He also said that when migrant workers tested positive for tuberculosis in other provinces, health officials would issue a doctor’s letter for them to receive treatment in their hometown. Most migrant workers who cross the checkpoints in Banteay Meanchey include not just those from that province, but also those from Siem Reap, Kampong Thom, and Battambang.
“TB prevention is similar to COVID-19 prevention. They must wear masks, keep distancing, and disinfect with alcohol,” said Vimean.
Soeung Sopheap, deputy director of district operations in Poipet city for the Banteay Meanchey provincial health department, said that most migrant workers who caught tuberculosis in Poipet are also construction workers. “However, we found [just] a small number of migrant workers who tested positive for tuberculosis,” he said.
In general, health officials found 500 to 600 new tuberculosis patients in the year before the COVID-19 outbreak in Poipet, but around the same number also recovered in the same period.
“On the other hand, we found more than 300 new TB patients in 2021.” He added that the numbers were reduced because of the COVID-19 spread – which led to some activities, such as construction, being ceased. In any case, he appealed to the public to get themselves tested if they suspect they have tuberculosis since screening for the disease has resumed.
Roeun Sothy, deputy director of the Banteay Meanchey provincial health department, said that it had cooperated with the IOM to cover tuberculosis screening for migrant workers returning from Thailand and to disseminate more information on the disease.
“Tuberculosis is often overlooked but it is an infectious disease. If we do not work hard to find cases of active TB for treatment, it will spread more and more,” he said. “So we need to do more research on the disease and make sure patients get treatment on time to reduce new infections.”
Huot Chan Yuda, director of the National Center for Tuberculosis and Leprosy Control (CENAT), said that IOM’s tuberculosis screening project on migrant workers has provided benefits to a national program that aims similarly to estimate the number of tuberculosis patients among Cambodian migrant workers.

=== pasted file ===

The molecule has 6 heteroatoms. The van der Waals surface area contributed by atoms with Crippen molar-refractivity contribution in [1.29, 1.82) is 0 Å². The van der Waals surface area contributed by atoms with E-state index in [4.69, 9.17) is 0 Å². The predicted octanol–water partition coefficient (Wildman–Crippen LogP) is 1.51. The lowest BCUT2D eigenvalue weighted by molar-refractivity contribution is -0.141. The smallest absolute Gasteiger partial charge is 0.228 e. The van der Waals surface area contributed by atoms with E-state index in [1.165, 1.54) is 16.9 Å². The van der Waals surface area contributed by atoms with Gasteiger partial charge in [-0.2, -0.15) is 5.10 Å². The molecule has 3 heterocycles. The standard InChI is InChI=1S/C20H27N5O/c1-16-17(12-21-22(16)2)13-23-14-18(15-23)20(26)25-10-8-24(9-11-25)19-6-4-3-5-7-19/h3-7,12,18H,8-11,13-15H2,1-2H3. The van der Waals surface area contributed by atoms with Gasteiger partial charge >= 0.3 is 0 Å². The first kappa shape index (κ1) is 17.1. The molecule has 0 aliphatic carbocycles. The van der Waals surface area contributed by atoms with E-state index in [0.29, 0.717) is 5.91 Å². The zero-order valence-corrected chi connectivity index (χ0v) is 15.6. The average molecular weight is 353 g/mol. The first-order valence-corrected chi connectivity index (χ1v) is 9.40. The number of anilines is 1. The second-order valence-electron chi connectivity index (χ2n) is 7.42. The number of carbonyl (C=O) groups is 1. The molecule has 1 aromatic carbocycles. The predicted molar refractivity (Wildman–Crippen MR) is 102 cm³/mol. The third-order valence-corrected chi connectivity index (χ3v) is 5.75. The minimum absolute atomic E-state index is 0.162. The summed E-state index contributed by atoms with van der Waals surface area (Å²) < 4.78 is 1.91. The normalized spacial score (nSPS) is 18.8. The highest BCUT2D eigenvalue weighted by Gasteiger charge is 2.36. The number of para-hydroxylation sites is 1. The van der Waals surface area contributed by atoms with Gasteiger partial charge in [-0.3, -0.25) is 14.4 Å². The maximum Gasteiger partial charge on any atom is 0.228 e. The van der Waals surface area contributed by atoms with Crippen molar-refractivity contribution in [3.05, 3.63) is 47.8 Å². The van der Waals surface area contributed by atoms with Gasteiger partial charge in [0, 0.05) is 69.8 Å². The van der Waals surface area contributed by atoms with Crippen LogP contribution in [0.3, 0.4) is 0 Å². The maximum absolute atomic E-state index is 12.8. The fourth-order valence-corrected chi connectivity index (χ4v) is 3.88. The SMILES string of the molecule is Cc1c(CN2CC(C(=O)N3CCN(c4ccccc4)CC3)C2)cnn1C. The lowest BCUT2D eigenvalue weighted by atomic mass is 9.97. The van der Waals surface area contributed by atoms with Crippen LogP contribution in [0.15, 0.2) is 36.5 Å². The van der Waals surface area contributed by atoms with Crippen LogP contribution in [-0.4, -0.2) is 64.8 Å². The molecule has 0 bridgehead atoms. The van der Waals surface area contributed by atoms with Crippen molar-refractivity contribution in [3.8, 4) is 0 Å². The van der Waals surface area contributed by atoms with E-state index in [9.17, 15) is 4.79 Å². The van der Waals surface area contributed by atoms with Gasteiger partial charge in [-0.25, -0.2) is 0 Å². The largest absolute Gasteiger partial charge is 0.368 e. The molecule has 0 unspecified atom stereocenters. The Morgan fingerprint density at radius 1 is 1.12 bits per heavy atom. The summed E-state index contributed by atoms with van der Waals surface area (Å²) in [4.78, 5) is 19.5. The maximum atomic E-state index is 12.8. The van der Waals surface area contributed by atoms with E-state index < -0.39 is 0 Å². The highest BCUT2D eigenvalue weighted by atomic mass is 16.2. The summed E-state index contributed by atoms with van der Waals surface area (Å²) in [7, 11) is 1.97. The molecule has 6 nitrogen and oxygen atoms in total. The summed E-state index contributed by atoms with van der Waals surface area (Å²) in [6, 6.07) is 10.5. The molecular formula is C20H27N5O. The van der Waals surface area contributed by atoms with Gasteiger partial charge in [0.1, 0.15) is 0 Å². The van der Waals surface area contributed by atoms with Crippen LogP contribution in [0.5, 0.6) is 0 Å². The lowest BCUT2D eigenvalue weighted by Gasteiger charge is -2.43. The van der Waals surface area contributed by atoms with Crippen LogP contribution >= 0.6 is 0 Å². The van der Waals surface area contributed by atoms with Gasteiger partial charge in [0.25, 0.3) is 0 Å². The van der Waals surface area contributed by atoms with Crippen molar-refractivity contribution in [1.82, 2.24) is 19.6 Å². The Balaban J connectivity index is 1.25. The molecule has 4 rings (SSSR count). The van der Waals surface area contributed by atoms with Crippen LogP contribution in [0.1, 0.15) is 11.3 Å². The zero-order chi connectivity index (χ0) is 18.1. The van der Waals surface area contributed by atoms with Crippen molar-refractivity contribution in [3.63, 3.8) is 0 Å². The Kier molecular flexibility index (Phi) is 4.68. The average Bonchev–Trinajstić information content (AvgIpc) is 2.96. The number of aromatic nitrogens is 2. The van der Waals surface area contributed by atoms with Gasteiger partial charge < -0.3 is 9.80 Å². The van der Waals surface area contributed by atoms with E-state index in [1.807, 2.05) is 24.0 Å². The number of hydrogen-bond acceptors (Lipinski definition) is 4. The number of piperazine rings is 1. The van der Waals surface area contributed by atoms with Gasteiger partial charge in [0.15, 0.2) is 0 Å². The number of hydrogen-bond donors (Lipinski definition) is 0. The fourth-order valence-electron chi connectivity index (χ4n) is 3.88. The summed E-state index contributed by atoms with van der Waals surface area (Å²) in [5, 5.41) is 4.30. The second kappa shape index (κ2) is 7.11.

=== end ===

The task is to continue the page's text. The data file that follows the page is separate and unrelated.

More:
During the pandemic, the Center’s program activities had also been affected when the government locked down some areas of the country. “We could not reach program targets, including training courses and workshops, because of the COVID-19 outbreaks,” said Chan Yuda.
However, he is optimistic that in 2030, Cambodia will no longer have a tuberculosis problem and that the disease will not present a high or fatal risk for Cambodians. However, he cautions that the pandemic has made it more difficult to carry out the program, and asks that all parties work together to reach common targets.
“Now, we have a new context [the pandemic], so we need to prevent TB infection based on the health ministry’s instructions. We need to wear masks, disinfect, and keep distancing, as we do with COVID-19 because TB also infects through coughs and sneezes like COVID-19.”
Choub Sok Chamreun, executive director of KHANA (an NGO also working to combat tuberculosis), said that according to a CENAT report, the estimated infection rate in Cambodia is 274 cases for every 100,000 people.
He said that the government and NGOs screening for tuberculosis have not been effective enough during the pandemic. Based on their research, they estimated about 35,000 cases of tuberculosis but found just around 30,000 positive cases in 2020. Last year, they found more than 20,000 cases of tuberculosis.
“To eradicate tuberculosis infections in 2030, we need to work twice as hard to research and find TB cases,” Sok Chamreun said. “At least, we need to find 35,000 to 40,000 cases of TB.”
He said that the national tuberculosis program cooperates with the IOM to screen Cambodian migrant workers returning from Thailand to Banteay Meanchey province.
He emphasized the importance of testing returning migrant workers from Thailand and said that KHANA also screens them where they live and not just at border checkpoints.
He added, “We can eradicate tuberculosis infections, but not unless all people work together, including the authorities and tuberculosis patients.”